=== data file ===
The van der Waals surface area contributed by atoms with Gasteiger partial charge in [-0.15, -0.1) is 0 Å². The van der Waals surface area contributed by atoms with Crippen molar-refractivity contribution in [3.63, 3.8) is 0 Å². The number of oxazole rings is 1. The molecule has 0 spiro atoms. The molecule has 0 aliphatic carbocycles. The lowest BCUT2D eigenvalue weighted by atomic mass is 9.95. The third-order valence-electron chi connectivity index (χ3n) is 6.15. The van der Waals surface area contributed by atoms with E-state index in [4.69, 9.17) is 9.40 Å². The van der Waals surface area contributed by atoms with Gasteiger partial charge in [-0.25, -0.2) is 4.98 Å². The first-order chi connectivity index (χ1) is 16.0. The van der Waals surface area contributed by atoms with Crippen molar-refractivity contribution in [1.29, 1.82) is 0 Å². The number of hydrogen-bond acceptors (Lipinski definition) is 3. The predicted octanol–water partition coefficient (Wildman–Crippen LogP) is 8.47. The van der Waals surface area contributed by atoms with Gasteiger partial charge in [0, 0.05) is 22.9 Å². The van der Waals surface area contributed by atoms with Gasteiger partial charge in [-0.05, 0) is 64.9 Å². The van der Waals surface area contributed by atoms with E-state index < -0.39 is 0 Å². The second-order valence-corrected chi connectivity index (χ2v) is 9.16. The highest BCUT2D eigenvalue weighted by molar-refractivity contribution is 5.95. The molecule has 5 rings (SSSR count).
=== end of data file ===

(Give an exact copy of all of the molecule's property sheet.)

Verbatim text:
The van der Waals surface area contributed by atoms with Gasteiger partial charge in [-0.15, -0.1) is 0 Å². The van der Waals surface area contributed by atoms with Crippen molar-refractivity contribution in [3.63, 3.8) is 0 Å². The number of oxazole rings is 1. The molecule has 0 spiro atoms. The molecule has 0 aliphatic carbocycles. The lowest BCUT2D eigenvalue weighted by atomic mass is 9.95. The third-order valence-electron chi connectivity index (χ3n) is 6.15. The van der Waals surface area contributed by atoms with E-state index in [4.69, 9.17) is 9.40 Å². The van der Waals surface area contributed by atoms with Gasteiger partial charge in [-0.25, -0.2) is 4.98 Å². The first-order chi connectivity index (χ1) is 16.0. The van der Waals surface area contributed by atoms with Crippen molar-refractivity contribution in [1.29, 1.82) is 0 Å². The number of hydrogen-bond acceptors (Lipinski definition) is 3. The predicted octanol–water partition coefficient (Wildman–Crippen LogP) is 8.47. The van der Waals surface area contributed by atoms with Gasteiger partial charge in [0, 0.05) is 22.9 Å². The van der Waals surface area contributed by atoms with Gasteiger partial charge in [-0.05, 0) is 64.9 Å². The van der Waals surface area contributed by atoms with E-state index < -0.39 is 0 Å². The second-order valence-corrected chi connectivity index (χ2v) is 9.16. The highest BCUT2D eigenvalue weighted by molar-refractivity contribution is 5.95. The molecule has 5 rings (SSSR count).